Mark’s Note (April 2020): Back in 2011, we took a gourmet working tour of Brussels with Global Enterprises. Nine years later (as of this writing) they’re still offering the same tour, and all of the restaurants and shops we visited are still in business! That says a lot for the tour organizers and the quality of the destinations. If you’re in Brussels, take this tour your first night.
The sun was sinking rapidly behind the ornate facades of the buildings surrounding Grande-Place, the main square in Brussels. A chilly breeze kicked up leaflets for a local band. As time passed, we started to wonder if we’d booked the right tour on the right day, but about the time we voiced our concerns, our intrepid guide, Marc, appeared. Having conducted two tours earlier — a chocolate breakfast tour and an afternoon beer sampling — Mark was a jolly soul by the time our dinner odyssey began! But this was fine — especially once our sweet friend J. yanked his chain a bit for dropping one too many expletives during our orientation. 🙂
We started off with a stop at Elisabeth, a boutique chocolatier just footsteps away from the Grand Place. While the American tourists were packing the Godiva store (but why, when they can get Godiva chocolates — more cheaply! — in the States?), we sampled exquisite tangerine truffles dusted with bitter cocoa. Yum!
From there, we paid a visit to the quirky Le Roy d’Espagne, a bar that claims to have been in continuous operation since the late 1600’s. (This is a point of some dispute.). The joint serves pretty much every beer you can think of, offering samples of a local blueberry-flavored beer (“for the ladies,” our guide insisted) and a bold, rich, hearty ale (“The Unlucky Blonde”) for the gentlemen.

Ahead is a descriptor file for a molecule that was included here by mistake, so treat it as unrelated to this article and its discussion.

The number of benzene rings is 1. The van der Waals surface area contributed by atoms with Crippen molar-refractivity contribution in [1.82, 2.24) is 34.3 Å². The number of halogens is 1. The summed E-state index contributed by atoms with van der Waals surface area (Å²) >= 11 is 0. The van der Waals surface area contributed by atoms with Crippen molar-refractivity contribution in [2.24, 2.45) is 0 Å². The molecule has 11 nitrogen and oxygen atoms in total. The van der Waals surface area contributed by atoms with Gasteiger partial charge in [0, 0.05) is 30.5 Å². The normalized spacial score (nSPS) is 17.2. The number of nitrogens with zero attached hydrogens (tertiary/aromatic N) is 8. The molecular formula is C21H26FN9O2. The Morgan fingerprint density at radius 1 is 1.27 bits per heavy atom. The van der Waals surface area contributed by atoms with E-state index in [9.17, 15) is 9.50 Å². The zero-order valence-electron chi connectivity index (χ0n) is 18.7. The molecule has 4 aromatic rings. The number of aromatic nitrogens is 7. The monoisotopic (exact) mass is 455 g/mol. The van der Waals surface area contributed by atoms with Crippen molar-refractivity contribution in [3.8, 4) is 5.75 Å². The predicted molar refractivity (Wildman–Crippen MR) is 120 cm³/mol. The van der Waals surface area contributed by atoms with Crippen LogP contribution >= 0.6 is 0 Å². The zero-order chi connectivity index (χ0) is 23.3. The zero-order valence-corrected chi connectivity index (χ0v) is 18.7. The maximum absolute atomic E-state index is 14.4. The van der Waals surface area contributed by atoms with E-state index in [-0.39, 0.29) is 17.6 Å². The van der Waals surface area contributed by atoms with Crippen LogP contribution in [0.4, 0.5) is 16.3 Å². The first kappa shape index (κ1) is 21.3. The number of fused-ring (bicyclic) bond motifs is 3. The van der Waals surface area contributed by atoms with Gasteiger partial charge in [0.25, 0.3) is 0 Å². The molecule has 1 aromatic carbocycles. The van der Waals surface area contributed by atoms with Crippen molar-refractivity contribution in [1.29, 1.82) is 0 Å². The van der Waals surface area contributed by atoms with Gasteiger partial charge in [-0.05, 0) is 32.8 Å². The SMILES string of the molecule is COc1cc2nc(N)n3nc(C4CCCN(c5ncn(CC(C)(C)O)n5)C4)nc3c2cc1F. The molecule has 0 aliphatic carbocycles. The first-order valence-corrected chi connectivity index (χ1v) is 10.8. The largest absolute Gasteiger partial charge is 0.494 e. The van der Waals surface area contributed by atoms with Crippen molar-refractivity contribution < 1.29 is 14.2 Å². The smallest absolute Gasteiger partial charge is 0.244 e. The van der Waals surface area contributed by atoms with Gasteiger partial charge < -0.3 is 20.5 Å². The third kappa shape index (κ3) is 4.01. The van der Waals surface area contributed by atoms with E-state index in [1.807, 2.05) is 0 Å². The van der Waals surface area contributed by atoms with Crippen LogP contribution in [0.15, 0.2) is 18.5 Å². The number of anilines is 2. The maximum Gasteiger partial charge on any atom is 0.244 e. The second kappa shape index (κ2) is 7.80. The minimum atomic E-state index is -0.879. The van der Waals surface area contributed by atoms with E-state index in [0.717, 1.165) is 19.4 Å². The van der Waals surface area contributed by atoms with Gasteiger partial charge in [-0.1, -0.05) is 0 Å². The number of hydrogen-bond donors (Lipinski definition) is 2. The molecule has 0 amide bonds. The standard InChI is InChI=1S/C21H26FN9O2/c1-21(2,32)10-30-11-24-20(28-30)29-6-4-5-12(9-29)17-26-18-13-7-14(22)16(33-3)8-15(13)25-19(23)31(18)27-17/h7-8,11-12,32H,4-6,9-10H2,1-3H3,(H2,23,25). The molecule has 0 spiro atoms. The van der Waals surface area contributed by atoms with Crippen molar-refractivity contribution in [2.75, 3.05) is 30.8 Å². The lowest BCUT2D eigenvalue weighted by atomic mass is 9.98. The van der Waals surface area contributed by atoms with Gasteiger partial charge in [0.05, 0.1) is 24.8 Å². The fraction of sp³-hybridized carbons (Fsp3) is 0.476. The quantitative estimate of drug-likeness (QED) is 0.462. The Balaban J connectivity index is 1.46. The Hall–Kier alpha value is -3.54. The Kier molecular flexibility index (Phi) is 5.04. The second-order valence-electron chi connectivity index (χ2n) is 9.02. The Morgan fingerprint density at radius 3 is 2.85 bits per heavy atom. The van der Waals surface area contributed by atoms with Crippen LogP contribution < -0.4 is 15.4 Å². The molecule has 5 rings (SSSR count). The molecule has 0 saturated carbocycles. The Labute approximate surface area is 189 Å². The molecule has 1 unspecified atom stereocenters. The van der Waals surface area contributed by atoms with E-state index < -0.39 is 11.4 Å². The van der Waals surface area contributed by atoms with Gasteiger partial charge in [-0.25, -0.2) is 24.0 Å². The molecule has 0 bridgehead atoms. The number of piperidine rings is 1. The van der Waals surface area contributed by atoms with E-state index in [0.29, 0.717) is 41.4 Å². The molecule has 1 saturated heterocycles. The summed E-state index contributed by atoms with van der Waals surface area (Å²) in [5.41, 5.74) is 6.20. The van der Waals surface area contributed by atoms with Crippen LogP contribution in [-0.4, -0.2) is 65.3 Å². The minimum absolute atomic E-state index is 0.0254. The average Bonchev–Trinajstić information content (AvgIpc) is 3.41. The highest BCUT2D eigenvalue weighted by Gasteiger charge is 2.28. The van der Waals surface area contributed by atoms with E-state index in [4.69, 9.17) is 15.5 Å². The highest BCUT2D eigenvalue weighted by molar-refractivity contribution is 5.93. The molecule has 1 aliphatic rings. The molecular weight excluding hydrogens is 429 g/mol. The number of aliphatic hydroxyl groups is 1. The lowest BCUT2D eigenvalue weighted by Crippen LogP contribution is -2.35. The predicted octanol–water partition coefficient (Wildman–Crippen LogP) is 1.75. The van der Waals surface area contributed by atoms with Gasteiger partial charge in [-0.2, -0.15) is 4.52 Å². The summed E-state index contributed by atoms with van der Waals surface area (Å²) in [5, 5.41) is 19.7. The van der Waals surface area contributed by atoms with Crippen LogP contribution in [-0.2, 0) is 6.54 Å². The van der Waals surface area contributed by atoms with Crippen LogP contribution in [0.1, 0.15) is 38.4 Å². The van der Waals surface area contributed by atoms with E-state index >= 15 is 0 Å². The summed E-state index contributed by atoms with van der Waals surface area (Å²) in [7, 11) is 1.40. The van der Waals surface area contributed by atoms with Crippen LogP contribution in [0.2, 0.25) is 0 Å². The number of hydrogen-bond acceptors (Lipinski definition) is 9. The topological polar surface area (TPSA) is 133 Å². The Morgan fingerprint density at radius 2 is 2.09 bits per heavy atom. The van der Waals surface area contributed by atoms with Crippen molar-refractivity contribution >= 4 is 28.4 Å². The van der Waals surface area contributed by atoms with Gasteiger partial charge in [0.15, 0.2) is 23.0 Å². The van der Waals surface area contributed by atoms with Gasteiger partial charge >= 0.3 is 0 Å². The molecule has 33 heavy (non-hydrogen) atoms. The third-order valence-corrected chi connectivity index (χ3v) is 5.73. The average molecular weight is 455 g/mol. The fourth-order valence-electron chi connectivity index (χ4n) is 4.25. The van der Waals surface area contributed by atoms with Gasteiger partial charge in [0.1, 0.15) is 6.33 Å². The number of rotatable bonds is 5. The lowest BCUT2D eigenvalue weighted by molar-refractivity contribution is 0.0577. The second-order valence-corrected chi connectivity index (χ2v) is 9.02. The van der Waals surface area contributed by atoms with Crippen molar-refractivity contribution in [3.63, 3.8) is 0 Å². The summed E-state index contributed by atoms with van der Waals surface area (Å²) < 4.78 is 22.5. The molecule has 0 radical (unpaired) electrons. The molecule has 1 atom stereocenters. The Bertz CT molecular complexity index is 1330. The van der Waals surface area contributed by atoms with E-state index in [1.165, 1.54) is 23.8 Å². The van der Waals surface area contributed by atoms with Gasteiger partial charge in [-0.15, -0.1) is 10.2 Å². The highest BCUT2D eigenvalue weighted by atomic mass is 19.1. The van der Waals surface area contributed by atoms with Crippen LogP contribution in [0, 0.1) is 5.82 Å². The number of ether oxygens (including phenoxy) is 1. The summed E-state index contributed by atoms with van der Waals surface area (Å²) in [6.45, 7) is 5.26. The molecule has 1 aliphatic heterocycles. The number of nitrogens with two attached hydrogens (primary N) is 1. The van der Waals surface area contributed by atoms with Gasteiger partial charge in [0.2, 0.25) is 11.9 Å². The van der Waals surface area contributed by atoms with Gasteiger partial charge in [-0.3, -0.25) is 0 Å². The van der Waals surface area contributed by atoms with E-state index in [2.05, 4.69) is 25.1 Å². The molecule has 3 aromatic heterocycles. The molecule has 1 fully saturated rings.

The crown jewel of the tour? Dinner at Le Chat Noir (Vrildagmarkt 34, Ghent 9000, just .2 miles from St. Bavo’s Cathedral). Things got off to a great start with the Brussels Mussels, exquisite seafood served in bucket of celery-based broth. I’ve never had better mussels … and I can’t recall ever seeing diners digging in the mussel bucket with hunks of bread, trying to sop up every last drop of broth — but we did!
That done, we tucked into the chicons au gratin — Belgian endives wrapped in ham and baked in cheese. (Hey, ya gotta eat your vegetables!)
Alongside this: the “filet Americain” — or steak tartare. This was my first experience eating steak tartare: big, round, thick, fat patties of ground steak, just as red and chilly as you might imagine, resting on a bed of verdant greens. My first bite was hesitant, I admit. But the meat was well seasoned with a hint of onion, and the soft texture was surprisingly velvety on the tongue. I ended up eating my portion … and then some.
Then, carbonnade beef: a delicious, slow-cooked, meaty dish in a thick, savory sauce. It turned out to be everyone’s favorite entree of the night — and once again, everyone was dipping bread in the pot and soaking up every ounce of stew.
From there, we strolled over to Mokafe Taverne in Les Galleries Saint Herbert for our first taste of Belgian waffles. Listen: I don’t care where you’ve had Belgian waffles in the States … nothing compares to the light, crisp, sweet confection sold here in Brussels. These waffles need nothing more than a light dusting of powdered sugar (okay, well, and some cafe au lait on the side) to perfect their flavor. Amazing.
We did other things on our first day — shopping, strolling, nosing around the Grand Place, sampling chocolates — but the culinary tour was definitely the highlight, in no small part due to the friendly, laid-back personality of Marc (who, as it turns out, not only owns the tour company we worked with, but a lovely house in Nepal, to boot).